Deadlock in Greece's bid to reform Church salaries

Published 23.03.2019 00:17

Efforts by Greece's leftist government to overhaul historically close links between the state and the powerful Orthodox Church has ended in deadlock, the head of the Church of Greece said Friday.

Archbishop Ieronymos said the Holy Synod, governing body of the Church of Greece, had this week "unanimously" decided against a state proposal to change the way clerical salaries are paid.

Speaking to Ethnos daily, Ieronymos said the church was still open to talks "but the discussion does not just concern salaries. There is room for discussion on many other issues."

The government of Prime Minister Alexis Tsipras had for months been seeking a deal on clerical salaries, until now paid by the government, and a significant amount of land, its exact worth still under evaluation to end the decades-long dispute with the church.

In turn, the church wants to reduce tax on its real estate, and seeks compensation for church land donated in the 19th century to the state for schools, public squares and other infrastructure. To break the deadlock, Tsipras and Ieronymos announced in November that a state-church fund would be created to jointly develop disputed lands.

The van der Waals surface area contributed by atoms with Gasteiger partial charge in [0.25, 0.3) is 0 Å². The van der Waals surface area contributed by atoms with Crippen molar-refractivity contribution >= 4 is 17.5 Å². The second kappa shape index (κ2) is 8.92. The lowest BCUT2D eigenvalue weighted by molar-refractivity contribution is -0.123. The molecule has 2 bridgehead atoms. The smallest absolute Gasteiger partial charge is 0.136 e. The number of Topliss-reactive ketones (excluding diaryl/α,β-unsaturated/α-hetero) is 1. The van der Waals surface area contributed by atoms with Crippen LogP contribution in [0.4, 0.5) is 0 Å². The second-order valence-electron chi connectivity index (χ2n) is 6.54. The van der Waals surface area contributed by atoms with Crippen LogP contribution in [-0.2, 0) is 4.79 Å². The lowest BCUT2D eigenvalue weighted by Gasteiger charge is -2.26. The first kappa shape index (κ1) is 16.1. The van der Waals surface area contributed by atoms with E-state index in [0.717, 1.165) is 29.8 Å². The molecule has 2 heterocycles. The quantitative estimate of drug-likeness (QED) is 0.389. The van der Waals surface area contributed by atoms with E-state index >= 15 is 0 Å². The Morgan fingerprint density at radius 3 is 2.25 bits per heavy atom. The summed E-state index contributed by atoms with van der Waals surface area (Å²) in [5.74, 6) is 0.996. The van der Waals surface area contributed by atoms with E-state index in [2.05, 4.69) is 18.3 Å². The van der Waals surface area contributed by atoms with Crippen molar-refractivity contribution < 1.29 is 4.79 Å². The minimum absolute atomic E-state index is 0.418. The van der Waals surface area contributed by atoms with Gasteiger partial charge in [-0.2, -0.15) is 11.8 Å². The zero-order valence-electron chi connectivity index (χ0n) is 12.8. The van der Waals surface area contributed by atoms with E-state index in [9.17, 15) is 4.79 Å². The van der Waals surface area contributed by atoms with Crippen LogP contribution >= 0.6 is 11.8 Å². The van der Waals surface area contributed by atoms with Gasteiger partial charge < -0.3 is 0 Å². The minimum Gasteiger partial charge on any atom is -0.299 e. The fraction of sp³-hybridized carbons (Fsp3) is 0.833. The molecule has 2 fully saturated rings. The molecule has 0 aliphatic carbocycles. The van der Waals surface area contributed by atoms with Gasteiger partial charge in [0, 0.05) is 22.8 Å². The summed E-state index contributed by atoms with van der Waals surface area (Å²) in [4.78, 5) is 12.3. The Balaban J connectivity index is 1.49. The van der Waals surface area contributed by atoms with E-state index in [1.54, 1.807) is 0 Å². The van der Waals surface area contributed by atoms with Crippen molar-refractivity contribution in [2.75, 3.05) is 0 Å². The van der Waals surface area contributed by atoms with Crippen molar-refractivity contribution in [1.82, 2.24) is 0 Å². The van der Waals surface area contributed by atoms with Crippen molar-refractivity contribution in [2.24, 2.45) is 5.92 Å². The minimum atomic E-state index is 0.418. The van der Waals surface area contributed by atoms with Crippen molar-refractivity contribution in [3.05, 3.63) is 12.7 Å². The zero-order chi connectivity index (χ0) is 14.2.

The PM also announced that Greece's 10,000 clerics would be effectively stripped of their status as civil servants, though their salary would still be paid out of a different state account.

With his Syriza party trailing in polls ahead of elections scheduled for October, analysts said Tsipras may have been trying to win over his disillusioned left-wing base. But the church spat provoked swift criticism across the board. Tsipras earlier this month also introduced changes to the constitution enabling state officials to take non-religious oaths, and officially defining the Greek state as "religion-neutral." Parliament must approve the amendments after the election.

The Orthodox Church is one of the most powerful institutions in the country, with influence in politics and justice. In 2000, backed by massive rallies, it unsuccessfully tried to force the then socialist government to keep religion on Greeks' identity cards.

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